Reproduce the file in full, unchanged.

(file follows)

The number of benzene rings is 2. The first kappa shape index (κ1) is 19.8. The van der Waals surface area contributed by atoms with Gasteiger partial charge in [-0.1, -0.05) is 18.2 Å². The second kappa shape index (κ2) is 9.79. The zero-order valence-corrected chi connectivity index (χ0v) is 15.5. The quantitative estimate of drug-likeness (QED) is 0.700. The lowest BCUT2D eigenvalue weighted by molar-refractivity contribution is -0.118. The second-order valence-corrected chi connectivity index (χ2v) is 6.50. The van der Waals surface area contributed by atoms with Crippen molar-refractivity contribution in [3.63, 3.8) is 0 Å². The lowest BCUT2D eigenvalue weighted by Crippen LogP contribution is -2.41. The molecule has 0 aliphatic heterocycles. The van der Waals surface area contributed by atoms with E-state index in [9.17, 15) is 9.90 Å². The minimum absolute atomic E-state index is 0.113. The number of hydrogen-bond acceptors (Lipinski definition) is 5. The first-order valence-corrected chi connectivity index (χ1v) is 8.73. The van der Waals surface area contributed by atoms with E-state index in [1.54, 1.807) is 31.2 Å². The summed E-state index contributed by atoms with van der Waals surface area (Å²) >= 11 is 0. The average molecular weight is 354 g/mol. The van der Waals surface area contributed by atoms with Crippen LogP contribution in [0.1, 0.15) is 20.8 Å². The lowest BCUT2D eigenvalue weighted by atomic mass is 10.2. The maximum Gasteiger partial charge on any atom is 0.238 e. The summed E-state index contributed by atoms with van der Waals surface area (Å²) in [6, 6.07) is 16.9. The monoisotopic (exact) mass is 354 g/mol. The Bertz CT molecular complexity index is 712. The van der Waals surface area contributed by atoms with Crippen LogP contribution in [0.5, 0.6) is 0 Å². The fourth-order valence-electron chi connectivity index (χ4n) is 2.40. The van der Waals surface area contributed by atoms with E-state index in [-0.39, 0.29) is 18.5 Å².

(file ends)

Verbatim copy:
The number of benzene rings is 2. The first kappa shape index (κ1) is 19.8. The van der Waals surface area contributed by atoms with Gasteiger partial charge in [-0.1, -0.05) is 18.2 Å². The second kappa shape index (κ2) is 9.79. The zero-order valence-corrected chi connectivity index (χ0v) is 15.5. The quantitative estimate of drug-likeness (QED) is 0.700. The lowest BCUT2D eigenvalue weighted by molar-refractivity contribution is -0.118. The second-order valence-corrected chi connectivity index (χ2v) is 6.50. The van der Waals surface area contributed by atoms with Crippen molar-refractivity contribution in [3.63, 3.8) is 0 Å². The lowest BCUT2D eigenvalue weighted by Crippen LogP contribution is -2.41. The molecule has 0 aliphatic heterocycles. The van der Waals surface area contributed by atoms with E-state index in [9.17, 15) is 9.90 Å². The minimum absolute atomic E-state index is 0.113. The number of hydrogen-bond acceptors (Lipinski definition) is 5. The first-order valence-corrected chi connectivity index (χ1v) is 8.73. The van der Waals surface area contributed by atoms with E-state index in [1.54, 1.807) is 31.2 Å². The summed E-state index contributed by atoms with van der Waals surface area (Å²) >= 11 is 0. The average molecular weight is 354 g/mol. The van der Waals surface area contributed by atoms with Crippen LogP contribution in [0.1, 0.15) is 20.8 Å². The lowest BCUT2D eigenvalue weighted by atomic mass is 10.2. The maximum Gasteiger partial charge on any atom is 0.238 e. The summed E-state index contributed by atoms with van der Waals surface area (Å²) in [6, 6.07) is 16.9. The monoisotopic (exact) mass is 354 g/mol. The Bertz CT molecular complexity index is 712. The van der Waals surface area contributed by atoms with Crippen LogP contribution in [0.5, 0.6) is 0 Å². The fourth-order valence-electron chi connectivity index (χ4n) is 2.40. The van der Waals surface area contributed by atoms with E-state index in [-0.39, 0.29) is 18.5 Å².